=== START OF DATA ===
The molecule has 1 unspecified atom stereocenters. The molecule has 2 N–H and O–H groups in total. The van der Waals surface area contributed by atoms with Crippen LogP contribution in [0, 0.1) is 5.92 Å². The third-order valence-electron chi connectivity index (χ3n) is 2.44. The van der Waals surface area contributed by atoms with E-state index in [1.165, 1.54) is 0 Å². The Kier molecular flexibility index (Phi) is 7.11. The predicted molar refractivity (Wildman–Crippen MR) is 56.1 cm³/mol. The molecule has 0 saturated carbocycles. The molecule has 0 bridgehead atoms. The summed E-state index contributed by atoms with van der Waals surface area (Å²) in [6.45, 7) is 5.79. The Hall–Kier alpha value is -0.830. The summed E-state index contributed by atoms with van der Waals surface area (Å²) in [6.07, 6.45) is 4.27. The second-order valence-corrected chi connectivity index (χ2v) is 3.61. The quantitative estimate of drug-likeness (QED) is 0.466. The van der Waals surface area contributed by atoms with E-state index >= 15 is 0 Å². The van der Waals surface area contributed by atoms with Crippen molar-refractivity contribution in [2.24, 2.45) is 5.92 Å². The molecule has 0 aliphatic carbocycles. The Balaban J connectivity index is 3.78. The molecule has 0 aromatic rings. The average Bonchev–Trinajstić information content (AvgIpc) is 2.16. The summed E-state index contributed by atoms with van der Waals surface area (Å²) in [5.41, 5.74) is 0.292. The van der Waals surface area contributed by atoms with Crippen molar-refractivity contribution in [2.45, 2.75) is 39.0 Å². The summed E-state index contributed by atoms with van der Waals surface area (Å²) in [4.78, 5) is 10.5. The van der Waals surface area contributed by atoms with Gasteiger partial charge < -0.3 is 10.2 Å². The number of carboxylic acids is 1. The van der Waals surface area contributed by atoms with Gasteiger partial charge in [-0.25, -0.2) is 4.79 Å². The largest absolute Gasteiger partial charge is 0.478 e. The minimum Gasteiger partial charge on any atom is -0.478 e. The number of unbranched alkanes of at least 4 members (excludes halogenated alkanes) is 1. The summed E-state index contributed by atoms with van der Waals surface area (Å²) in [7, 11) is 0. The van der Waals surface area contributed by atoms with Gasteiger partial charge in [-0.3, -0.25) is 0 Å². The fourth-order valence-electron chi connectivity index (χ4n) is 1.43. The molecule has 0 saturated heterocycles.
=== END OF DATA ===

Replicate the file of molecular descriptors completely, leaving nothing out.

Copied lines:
The molecule has 1 unspecified atom stereocenters. The molecule has 2 N–H and O–H groups in total. The van der Waals surface area contributed by atoms with Crippen LogP contribution in [0, 0.1) is 5.92 Å². The third-order valence-electron chi connectivity index (χ3n) is 2.44. The van der Waals surface area contributed by atoms with E-state index in [1.165, 1.54) is 0 Å². The Kier molecular flexibility index (Phi) is 7.11. The predicted molar refractivity (Wildman–Crippen MR) is 56.1 cm³/mol. The molecule has 0 saturated carbocycles. The molecule has 0 bridgehead atoms. The summed E-state index contributed by atoms with van der Waals surface area (Å²) in [6.45, 7) is 5.79. The Hall–Kier alpha value is -0.830. The summed E-state index contributed by atoms with van der Waals surface area (Å²) in [6.07, 6.45) is 4.27. The second-order valence-corrected chi connectivity index (χ2v) is 3.61. The quantitative estimate of drug-likeness (QED) is 0.466. The van der Waals surface area contributed by atoms with E-state index >= 15 is 0 Å². The van der Waals surface area contributed by atoms with Crippen molar-refractivity contribution in [2.24, 2.45) is 5.92 Å². The molecule has 0 aliphatic carbocycles. The Balaban J connectivity index is 3.78. The molecule has 0 aromatic rings. The average Bonchev–Trinajstić information content (AvgIpc) is 2.16. The summed E-state index contributed by atoms with van der Waals surface area (Å²) in [5.41, 5.74) is 0.292. The van der Waals surface area contributed by atoms with Crippen molar-refractivity contribution in [2.45, 2.75) is 39.0 Å². The summed E-state index contributed by atoms with van der Waals surface area (Å²) in [4.78, 5) is 10.5. The van der Waals surface area contributed by atoms with Gasteiger partial charge < -0.3 is 10.2 Å². The number of carboxylic acids is 1. The van der Waals surface area contributed by atoms with Gasteiger partial charge in [-0.25, -0.2) is 4.79 Å². The largest absolute Gasteiger partial charge is 0.478 e. The minimum Gasteiger partial charge on any atom is -0.478 e. The number of unbranched alkanes of at least 4 members (excludes halogenated alkanes) is 1. The summed E-state index contributed by atoms with van der Waals surface area (Å²) in [7, 11) is 0. The van der Waals surface area contributed by atoms with Gasteiger partial charge in [-0.3, -0.25) is 0 Å². The fourth-order valence-electron chi connectivity index (χ4n) is 1.43. The molecule has 0 saturated heterocycles.